Gamer's Piece: Effects of the shift to a digital-first marketplace
Published: Tuesday, March 5, 2013
Updated: Tuesday, March 5, 2013 23:03
There are rumors that the Playstation 4 may have single-use games that will be forever tied to the first console they’re played in. A physical copy of “Fire Emblem: Awakening” has been nearly impossible to find since its release in early February; at a local Gamestop a week ago, an employee reported the store had received a whopping total of two cartridges since the game’s release, though Nintendo offers the game at full price through their eShop. Playstation Network and Xbox Live Games on Demand have recently begun stepping up their online services with free games and big discounts.
Console gaming finally seems to be making a big jump into digital marketplaces, years after Steam revolutionized PC gaming, but are the results going to be positive or negative for consumers? There’s evidence on both sides, but at the moment it’s looking bad for gamers’ wallets.
First, the Playstation 4’s store is supposed to always be online, even downloading portions of games it predicts users may like while it’s not being used. While this is an interesting idea, the current greed-mongering strategies of cable companies will collide with it head-on, especially data caps. If users are only allowed a certain amount of Internet usage per month (250-300 GBs of data is a normal monthly total), these downloaded games could push many gamers over a pricey cliff, not to mention take up valuable hard drive space better used for other things, like games users actually own.
As for games being tied to one specific console, there are somewhat positive and negative aspects of this new change. The good is that in cases of theft, stolen goods will be able to be traced back to their specific console. That’s about it for the good. Negatively, this would crash the used-game market, possibly throttling Gamestop’s overall sales figures, and prevent gamers from returning purchases too. It drives up the lifetime cost of a console drastically when every game released can only be picked up for what the publisher thinks the game’s worth. When games turn out to be bombs, there won’t be any way to sell them off or warn others of their awfulness outside of pre-release demos, sure to become even rarer than they are now.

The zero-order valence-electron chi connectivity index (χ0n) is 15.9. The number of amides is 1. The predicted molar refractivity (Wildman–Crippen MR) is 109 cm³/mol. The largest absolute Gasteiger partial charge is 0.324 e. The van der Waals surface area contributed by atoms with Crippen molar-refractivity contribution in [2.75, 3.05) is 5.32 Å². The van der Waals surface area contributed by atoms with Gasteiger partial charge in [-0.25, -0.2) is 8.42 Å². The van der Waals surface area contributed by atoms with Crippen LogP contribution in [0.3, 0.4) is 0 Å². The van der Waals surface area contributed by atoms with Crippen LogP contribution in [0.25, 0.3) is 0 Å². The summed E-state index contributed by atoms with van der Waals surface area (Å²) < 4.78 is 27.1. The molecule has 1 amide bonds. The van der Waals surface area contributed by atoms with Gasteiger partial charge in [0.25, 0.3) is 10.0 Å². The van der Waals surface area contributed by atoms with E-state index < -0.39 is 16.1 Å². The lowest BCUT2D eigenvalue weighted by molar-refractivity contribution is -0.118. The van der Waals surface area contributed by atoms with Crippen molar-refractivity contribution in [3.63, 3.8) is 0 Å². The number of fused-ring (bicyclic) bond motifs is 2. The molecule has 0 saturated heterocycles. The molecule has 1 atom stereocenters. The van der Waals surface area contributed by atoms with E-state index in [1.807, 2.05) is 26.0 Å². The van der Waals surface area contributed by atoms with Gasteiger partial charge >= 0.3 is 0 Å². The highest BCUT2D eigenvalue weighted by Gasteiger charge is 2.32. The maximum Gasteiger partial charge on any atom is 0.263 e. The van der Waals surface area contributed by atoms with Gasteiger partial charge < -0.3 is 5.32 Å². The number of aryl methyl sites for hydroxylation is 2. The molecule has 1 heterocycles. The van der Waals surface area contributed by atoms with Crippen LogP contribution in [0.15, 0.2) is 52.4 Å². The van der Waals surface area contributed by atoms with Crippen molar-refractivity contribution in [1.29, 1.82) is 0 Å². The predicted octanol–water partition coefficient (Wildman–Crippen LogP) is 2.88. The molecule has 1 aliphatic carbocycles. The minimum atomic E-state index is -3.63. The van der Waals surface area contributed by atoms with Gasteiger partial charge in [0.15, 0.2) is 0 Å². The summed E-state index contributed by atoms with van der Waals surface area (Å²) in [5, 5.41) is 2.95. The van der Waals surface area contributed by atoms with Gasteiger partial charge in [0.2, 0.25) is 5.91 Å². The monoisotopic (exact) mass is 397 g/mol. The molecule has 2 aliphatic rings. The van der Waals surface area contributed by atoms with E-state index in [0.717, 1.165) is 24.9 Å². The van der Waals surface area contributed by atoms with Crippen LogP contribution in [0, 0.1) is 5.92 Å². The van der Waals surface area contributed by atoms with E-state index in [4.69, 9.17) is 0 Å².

Less frustrating is the new option to buy a game digitally versus buying a physical copy. The “Fire Emblem” scenario was more than tolerable, considering Nintendo sold individual stores download codes for in-store purchases (great for people with in-store credit or gift cards) and had the game readily available online. However, as “Fire Emblem” is a game worth holding onto for months, if not years, being limited to a digital copy impossible to resell isn’t as much of a problem as if it were two hours long. Also, considering that games are tied to specific consoles, in the case of a theft, you might have to cross your fingers and hope the police will catch your perpetrator before they reach a pawn shop. Consumers are going to have to be on their toes, using the Internet as a valuable resource, in coming years. In the meantime, pick up some cheap flash drives or externals. They may be pretty handy.